By LA Weekly
By Henry Rollins
By Weekly Photographers
By Shea Serrano
By Nate "Igor" Smith
By Dan Weiss
By Erica E. Phillips
By Kai Flanders
|Photo by Ted Soqui|
THE HIP AND THE INFORMED HAVE COME TO regard gangsta rap as an irradicable virus created by fabulously wealthy producers and entrepreneurs, long gone from the ghetto (if they were ever there in the first place), now living in gated communities in Calabasas, pandering to dopey white heartland teens (75 percent of the market, according to Soundscan) who call each other "niggaz," "dawgz," "bitches" and even "killaz." Meanwhile, many folks who really live in the hood huddle in fear of the real-life domestic terrorists who are exalted to sainthood in G-rap mythology for wholesale narcotics distribution and ice-cold recreational slaughter in the same community the rappers claim to be "representin'" and "givin' love to."
If one may draw an analogy between gangsta rap and gangster movies — whose auteurs became wealthy by endlessly glamorizing an earlier all-male East Coast coven of murderin' dirtbags — then Dr. Dre is Coppola, and DJ Quik (a.k.a. David Blake of Compton) is Scorsese. Like those filmmakers, Quik himself is no G: "A gangster I'm not . . . there's a difference between bein' a thug and bein' down," he once rapped. "I'm a musician . . . who went from rider to provider. Just because I kick it with killaz don't mean that I do it."
During a recent cell-phone conversation, Quik offers the stock rationalization for his chosen profession: "Every neighborhood has people that get murdered. I lost a lot of friends, too. That's life, and you can't change that. No effect of the music I do will affect somebody. If somebody wants to kill somebody, they gonna kill 'em."
Now 32, Quik has seen it all since his teens: gang rumbles (during a brief fling with the Treetop Piru Bloods); diss wars (his MC Eiht face-off back in '96 ended with somebody getting iced at El Rey); the horrors of the music biz; and the pointless assassinations of a collaborator (MC Mausberg) and two mentor-idols (Jam Master Jay and Roger Troutman).
"It sucks," says Quik. "[Jay's death] reverberated into all branches of hip-hop, man. You'd think that somebody would have more respect for him, for what he brought into the world of hip-hop. Because of Jay, I wanted to be a DJ. Every time I perform live, whether it's an arena with 20K people or just a club with a few hundred, I ask for a moment of silence out of respect."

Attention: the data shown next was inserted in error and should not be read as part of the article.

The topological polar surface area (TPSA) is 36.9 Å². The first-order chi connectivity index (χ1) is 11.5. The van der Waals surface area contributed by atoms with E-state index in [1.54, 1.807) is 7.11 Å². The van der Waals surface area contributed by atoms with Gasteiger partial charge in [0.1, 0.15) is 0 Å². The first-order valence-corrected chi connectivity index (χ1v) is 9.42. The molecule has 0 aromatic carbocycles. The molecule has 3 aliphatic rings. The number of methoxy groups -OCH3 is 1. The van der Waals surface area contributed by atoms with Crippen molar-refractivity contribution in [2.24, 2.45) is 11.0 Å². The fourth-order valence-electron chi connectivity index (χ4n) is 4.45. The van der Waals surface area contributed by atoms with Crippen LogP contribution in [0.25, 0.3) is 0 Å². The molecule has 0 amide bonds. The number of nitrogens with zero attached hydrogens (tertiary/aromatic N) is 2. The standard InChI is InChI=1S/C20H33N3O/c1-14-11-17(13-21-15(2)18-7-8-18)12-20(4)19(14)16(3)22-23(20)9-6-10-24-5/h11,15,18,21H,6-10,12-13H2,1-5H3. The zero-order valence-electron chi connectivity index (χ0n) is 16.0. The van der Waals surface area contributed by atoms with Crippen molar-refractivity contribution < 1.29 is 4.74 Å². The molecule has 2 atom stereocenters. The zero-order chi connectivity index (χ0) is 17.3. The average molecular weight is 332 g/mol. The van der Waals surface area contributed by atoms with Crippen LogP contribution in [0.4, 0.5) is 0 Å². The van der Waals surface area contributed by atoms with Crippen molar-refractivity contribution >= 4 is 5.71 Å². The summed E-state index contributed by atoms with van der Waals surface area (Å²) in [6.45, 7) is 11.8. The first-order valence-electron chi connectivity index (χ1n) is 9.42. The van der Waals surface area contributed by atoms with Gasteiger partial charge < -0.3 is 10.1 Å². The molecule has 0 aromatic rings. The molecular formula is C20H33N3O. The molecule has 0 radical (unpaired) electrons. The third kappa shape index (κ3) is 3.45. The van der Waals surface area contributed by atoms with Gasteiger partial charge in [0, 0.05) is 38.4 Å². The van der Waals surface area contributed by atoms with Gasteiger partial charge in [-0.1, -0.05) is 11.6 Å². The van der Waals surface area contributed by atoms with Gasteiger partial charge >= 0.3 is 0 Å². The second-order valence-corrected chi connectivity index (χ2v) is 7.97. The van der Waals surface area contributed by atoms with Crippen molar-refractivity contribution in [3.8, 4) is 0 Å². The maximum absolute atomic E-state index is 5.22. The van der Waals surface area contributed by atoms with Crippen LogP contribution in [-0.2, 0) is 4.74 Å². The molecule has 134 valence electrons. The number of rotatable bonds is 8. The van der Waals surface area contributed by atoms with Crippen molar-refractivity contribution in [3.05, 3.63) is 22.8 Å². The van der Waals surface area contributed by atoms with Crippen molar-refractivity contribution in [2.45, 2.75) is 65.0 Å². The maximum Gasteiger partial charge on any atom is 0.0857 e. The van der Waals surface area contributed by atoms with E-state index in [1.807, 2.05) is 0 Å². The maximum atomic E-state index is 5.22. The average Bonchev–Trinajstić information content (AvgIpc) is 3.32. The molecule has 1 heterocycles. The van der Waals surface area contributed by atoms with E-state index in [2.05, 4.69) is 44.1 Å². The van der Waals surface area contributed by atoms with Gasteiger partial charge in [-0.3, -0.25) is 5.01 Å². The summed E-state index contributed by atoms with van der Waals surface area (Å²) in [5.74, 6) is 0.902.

A brilliant DJ, musician, producer, writer, rapper and craftsman of the funk, as well as a family man (he has a wife and two young daughters), Quik is as much an architect of the classic West Coast G-sound as Dre and the entire extended LBC Dogg pack who took over the airwaves during the '90s, recycling sleek George Clinton and Roger Troutman grooves while tapping the best new digital technology. At the same time, the movement created a new hip-hop archetype: super-rich big-time lab-rat "studio gangstas" who live quiet home lives, driving their kids to private schools between recording sessions, where great music is created to accompany rhymes about localized terrorism, the nurturing of addiction, child murder, prostitution and the degradation of the people they left behind in the ghetto — for the entertainment of individuals who live everywhere else. But Quik was the sunny side of Compton, writing about hoo-bangin' and loc-in' in the park while Cube and N.W.A rhymed about desperation and death.
"Things haven't changed," says Quik, his voice gurgling from his cell phone like an underwater Darth Vader. "We here to sell records — the more rugged and raw, the more popular it is."
DJ Quik is arguably the best documentarian of the West Coastin' rap scene, both lyrically and sonically. His sharp, clipped rapping voice, as much as Cube's, Dre's, Eazy-E's, Snoop's or Nate D's, has pervaded hip-hop's consciousness of Los Angeles for over a decade. His yarns, Eazy-E-inflected but without the nasal, helium-high Joe Pesci tone, are concise, detailed, reflective, "journalistic" in many ways, rhymed from the perspective of an observer over the sleaziest, filthiest, dopest, most booty-to-the-sky bass and keyboard riffs you'll ever hear.
The new Best of DJ Quik (Arista/BMG Heritage), technically his seventh album as a solo artist (he's been involved with 75 albums total), is a greatest-hits comp covering an 11-year career from '91 on — his first serious retrospective. It's dominated by monster grooves, most played by a group of ace musicians including Dante Blake, George "G-One" Archie (vocals, various instruments); Lasalle Gabrielle, David Foreman (guitar); Robert "Fonksta" Bacon (guitar, bass); Charles "Chaz" Greene (flute); Warryn Campbell, Kenneth Crouch (keyboards); Alex Dunbar, Del Atkins (bass); and Crystal Cerrano, Dionne Knighton, Gary Shider (background vocals). Since Quik rarely samples, his secret weapon is precision musicians so lethal they make people literally take off their clothes in public — as I'll explain in a moment.
Whatever your reasons for buying in, Best of DJ Quik is a transcendent anthology written and produced by a pure (if controversial) artist created by the environment in which he once lived. Quik frequently mentions actual dates, and raps about real places and real people, like the episode at El Rey or the killing of Notorious B.I.G.